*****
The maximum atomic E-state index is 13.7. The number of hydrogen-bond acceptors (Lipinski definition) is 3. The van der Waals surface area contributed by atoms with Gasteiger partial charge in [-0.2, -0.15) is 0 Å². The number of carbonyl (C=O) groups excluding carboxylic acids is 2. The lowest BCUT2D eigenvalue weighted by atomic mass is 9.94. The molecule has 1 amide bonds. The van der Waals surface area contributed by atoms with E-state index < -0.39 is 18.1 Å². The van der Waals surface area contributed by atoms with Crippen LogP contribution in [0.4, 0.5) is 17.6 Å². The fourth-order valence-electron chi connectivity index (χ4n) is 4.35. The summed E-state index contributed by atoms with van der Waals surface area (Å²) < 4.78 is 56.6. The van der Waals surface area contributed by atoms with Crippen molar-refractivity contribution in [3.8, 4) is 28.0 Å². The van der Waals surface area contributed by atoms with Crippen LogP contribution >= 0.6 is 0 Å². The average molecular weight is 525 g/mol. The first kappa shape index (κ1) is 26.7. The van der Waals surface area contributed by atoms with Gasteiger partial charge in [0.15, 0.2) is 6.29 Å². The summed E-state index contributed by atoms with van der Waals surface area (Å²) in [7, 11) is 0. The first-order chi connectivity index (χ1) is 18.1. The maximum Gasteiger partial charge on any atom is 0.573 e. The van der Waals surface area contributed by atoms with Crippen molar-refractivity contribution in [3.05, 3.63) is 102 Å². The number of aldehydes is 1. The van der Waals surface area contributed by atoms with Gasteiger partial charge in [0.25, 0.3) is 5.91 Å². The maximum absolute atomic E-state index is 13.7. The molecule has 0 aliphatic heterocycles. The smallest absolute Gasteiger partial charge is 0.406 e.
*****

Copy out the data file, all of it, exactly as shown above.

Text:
The maximum atomic E-state index is 13.7. The number of hydrogen-bond acceptors (Lipinski definition) is 3. The van der Waals surface area contributed by atoms with Gasteiger partial charge in [-0.2, -0.15) is 0 Å². The number of carbonyl (C=O) groups excluding carboxylic acids is 2. The lowest BCUT2D eigenvalue weighted by atomic mass is 9.94. The molecule has 1 amide bonds. The van der Waals surface area contributed by atoms with E-state index < -0.39 is 18.1 Å². The van der Waals surface area contributed by atoms with Crippen LogP contribution in [0.4, 0.5) is 17.6 Å². The fourth-order valence-electron chi connectivity index (χ4n) is 4.35. The summed E-state index contributed by atoms with van der Waals surface area (Å²) < 4.78 is 56.6. The van der Waals surface area contributed by atoms with Crippen molar-refractivity contribution in [3.8, 4) is 28.0 Å². The van der Waals surface area contributed by atoms with Crippen LogP contribution >= 0.6 is 0 Å². The average molecular weight is 525 g/mol. The first kappa shape index (κ1) is 26.7. The van der Waals surface area contributed by atoms with Gasteiger partial charge in [0.15, 0.2) is 6.29 Å². The summed E-state index contributed by atoms with van der Waals surface area (Å²) in [7, 11) is 0. The first-order chi connectivity index (χ1) is 18.1. The maximum Gasteiger partial charge on any atom is 0.573 e. The van der Waals surface area contributed by atoms with Crippen molar-refractivity contribution in [3.05, 3.63) is 102 Å². The number of aldehydes is 1. The van der Waals surface area contributed by atoms with Gasteiger partial charge in [0.25, 0.3) is 5.91 Å². The maximum absolute atomic E-state index is 13.7. The molecule has 0 aliphatic heterocycles. The smallest absolute Gasteiger partial charge is 0.406 e.